Desire under the Elms -- -- in Amharic? [bottom]

"Perhaps the greatest social service that can be rendered by anybody to the country and to mankind is to bring up a family." -- George Bernard Shaw "Disfunctional Family"? What else is family? Oedipus -- Hamlet -- Cherry Orchard -- A Doll House... [ Who is Afraid of Virginia Woolf? ]

Featured Pages: Theory

Titles: Oedipus, Hamlet, 3 Sisters, The Homecoming, Buried Child


Y2K America: 50% children are raised by single mothers. The End of Family. THe price of individualization. Family is a atomic element of the SOCIETY (Individual v. Society). Therefore -- everyone in a position of a hero. Hero by default!

All cast heroes? (Chekhov)

What's happened if a grave-digger becomes Prince Hamlet? (Stoppard)

Fathers & Sons? What about fatherless? Society as Father; doubling the conflict. Become anti-social; anti-hero.

Mother "married" to society: whore?

Woman as man. Bysexual, unisex?

The world without men. (Classic situation of "home at war times") = Total & Pure War (Verilio).

2004: plans


every play we read in class has this theme; for THR334 you must use Film600 directory (filmic analysis of the "same" issues). Beckett-Absurd


Ibsen and After: the 20th century mini-Chekhov05: Schiele-oldman

2006: Pinter


DramLit 2007 : : Realism : Nora, Miss Julie, The Cherry Orchard. "Family Idea" in the late 19th century.

... New Drama for New Century : Chekhov


2006: 2007 : 2008
"Fathers and Sons" in Generations

Mother & Father, Husband & Wife

Family secrets
Fathers & Daughters
[ reading and screen lists ]

Compare "The Three Sisters" and "Glass Menagerie"

Marxist Analysis vs. Existential

society as Family and Family as Society


Family must be seen together with the evolution of the sense of Individual: Self

Compare the family themes in Qedipus, Hamlet, 3 Sisters, Endgame.

Compare themes of Love and Family.

Also, See Generations

Key topics: property, home, land, house and etc.

Postmodern -- THR413 Playscript Analysis. Diffirent methods to use: Marxism, Semiotics, Postmodern (where to introduce it, the ways to approach the subjects).

1 : a group of individuals living under one roof and usually under one head : HOUSEHOLD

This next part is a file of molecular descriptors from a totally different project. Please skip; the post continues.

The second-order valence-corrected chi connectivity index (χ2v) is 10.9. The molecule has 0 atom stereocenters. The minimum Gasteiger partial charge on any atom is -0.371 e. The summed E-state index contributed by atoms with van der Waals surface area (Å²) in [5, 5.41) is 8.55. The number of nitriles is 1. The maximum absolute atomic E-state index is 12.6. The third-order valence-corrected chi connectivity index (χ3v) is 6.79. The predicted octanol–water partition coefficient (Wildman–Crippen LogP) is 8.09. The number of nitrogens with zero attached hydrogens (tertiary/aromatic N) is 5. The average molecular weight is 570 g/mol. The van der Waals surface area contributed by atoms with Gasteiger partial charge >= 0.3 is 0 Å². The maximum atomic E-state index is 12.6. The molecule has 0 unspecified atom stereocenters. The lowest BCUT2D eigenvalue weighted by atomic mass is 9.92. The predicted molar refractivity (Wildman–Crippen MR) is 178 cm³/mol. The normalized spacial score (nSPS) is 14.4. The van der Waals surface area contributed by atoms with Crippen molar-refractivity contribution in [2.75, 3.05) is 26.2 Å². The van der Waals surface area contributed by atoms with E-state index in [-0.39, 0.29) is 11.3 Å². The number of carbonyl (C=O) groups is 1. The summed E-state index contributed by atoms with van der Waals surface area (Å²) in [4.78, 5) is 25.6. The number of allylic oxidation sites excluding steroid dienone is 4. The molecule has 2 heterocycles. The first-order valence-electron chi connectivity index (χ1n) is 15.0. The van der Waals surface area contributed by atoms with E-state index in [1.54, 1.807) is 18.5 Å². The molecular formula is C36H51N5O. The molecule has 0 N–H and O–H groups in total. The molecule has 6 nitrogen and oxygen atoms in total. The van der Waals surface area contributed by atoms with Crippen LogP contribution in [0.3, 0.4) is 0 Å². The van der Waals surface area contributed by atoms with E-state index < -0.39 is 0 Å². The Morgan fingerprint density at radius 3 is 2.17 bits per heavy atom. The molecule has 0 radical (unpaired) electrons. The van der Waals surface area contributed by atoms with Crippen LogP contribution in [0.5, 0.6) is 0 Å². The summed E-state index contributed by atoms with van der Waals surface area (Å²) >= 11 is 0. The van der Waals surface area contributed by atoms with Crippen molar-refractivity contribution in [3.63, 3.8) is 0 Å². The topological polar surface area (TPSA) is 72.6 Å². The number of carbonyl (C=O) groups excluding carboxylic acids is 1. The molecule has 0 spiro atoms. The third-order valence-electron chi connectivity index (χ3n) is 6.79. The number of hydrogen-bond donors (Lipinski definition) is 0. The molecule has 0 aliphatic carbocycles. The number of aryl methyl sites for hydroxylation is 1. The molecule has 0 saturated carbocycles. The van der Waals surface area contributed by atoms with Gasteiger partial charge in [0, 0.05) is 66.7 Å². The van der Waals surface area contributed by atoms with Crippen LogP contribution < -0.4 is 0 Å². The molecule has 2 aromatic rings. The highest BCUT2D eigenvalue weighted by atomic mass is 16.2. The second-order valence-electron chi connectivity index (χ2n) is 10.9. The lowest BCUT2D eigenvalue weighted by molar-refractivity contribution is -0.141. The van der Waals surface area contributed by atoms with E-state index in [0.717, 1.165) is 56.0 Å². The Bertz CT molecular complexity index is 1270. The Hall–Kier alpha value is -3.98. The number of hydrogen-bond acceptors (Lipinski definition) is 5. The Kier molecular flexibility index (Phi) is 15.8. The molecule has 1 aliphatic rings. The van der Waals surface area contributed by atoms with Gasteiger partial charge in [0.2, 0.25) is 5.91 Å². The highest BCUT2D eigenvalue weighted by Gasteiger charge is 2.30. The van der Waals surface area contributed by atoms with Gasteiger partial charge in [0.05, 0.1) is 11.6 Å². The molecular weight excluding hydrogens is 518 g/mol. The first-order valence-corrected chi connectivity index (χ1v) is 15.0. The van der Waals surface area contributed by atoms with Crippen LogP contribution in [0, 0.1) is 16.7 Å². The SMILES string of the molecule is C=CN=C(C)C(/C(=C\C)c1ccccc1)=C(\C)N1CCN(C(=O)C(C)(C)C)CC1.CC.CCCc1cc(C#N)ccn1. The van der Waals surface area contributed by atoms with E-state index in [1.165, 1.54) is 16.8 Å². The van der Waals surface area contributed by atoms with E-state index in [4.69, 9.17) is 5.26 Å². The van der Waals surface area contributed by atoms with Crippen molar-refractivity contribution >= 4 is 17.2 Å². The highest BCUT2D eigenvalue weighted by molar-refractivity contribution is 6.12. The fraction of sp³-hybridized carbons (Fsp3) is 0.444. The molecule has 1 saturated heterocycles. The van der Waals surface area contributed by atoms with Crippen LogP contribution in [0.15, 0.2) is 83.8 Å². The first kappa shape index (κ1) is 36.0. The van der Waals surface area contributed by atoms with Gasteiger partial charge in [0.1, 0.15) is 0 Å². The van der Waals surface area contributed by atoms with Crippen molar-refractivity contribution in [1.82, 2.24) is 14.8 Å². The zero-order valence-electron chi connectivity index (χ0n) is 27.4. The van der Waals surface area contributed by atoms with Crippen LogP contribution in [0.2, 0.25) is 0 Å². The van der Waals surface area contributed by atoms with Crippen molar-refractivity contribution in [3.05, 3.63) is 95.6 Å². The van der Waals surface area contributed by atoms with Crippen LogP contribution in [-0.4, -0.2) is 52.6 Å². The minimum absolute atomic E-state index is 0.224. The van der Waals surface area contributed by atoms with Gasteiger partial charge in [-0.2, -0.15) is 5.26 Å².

2 a : a group of persons of common ancestry : CLAN b : a people or group of peoples regarded as deriving from a common stock : RACE

3 a : a group of people united by certain convictions or a common affiliation : FELLOWSHIP b : the staff of a high official (as the President)

4 : a group of things related by common characteristics: as a : a closely related series of elements or chemical compounds b : a group of soils that have similar profiles and include one or more series c : a group of related languages descended from a single ancestral language

5 a : the basic unit in society traditionally consisting of two parents rearing their own or adopted children; also : any of various social units differing from but regarded as equivalent to the traditional family b : spouse and children

6 a : a group of related plants or animals forming a category ranking above a genus and below an order and usually comprising several to many genera b in livestock breeding (1) : the descendants or line of a particular individual especially of some outstanding female (2) : an identifiable strain within a breed

7 : a set of curves or surfaces whose equations differ only in parameters

8 : a unit of a crime syndicate (as the Mafia) operating within a geographical area

Next: god: between husband and wife

O'Neill :


What has influenced my plays the most is my knowledge of the drama of all time - particularly Greek drama.
-Eugene O’Neill, 1929

I chose [Desire Under the Elms] because of its powerful story of desire for completion and for identity or position in the family fueled by unbridled passions. These passions, unleashed like furies, drive the characters toward their perceived goals, but also hurl them into the tragic abyss. This story draws on several myths which I like, so we have a story that resonates with Greek tragedy: Hippolytus, Phaedra, Oedipus and Medea.
-Walter Dallas, 1999

Greek tragedy grew out of the public rituals of song, sacrifice, dance, and worship honoring Dionysus, the god of wine, of vegetation and growth and of procreation and exuberant life in the fifth century B.C. Since Greeks believed that the universe was not chaotic and irrational but based on obeyed law, the typical Sophoclean tragedy is one in which Dike, the natural order, is defied and by the play’s end will reassert herself in a natural way. Like Dionysus, who is described with conflicting characteristics such as procreative life and lethal destruction, the tragic hero is a character compounded of good and bad, in which what is bad tragically, brings down in ruin what is good. We feel pity and fear for the tragic hero because he or she is like us. The events leading to the tragedy are the natural result of the weakness and virtues of the tragic hero in combination with the other characters in the play.

Euripidean tragedies vary slightly from this pattern. Euripides believed reason and not belief or formula or magic to be the guide to life, but he also maintained that we have in us, besides reason, non-rational emotions which are necessary but may run wild, thwarting our reason and bringing calamity. Euripides’ tragic hero is mankind. Some natural passion or folly breaks its bounds, and the penalty has to be paid, either by the sinner or by those around him or by both. While in the Sophoclean tragedy the interlock between character and situation results in disaster for the hero, in the Euripidean tragedy the situation is nothing but the setting for the outburst of unreason. The difference between the method of the two playwrights is also evident in their use of the chorus. While the chorus in Sophoclean tragedy is part of the action, the chorus in the Euripidean tragedy only sympathizes with the actors.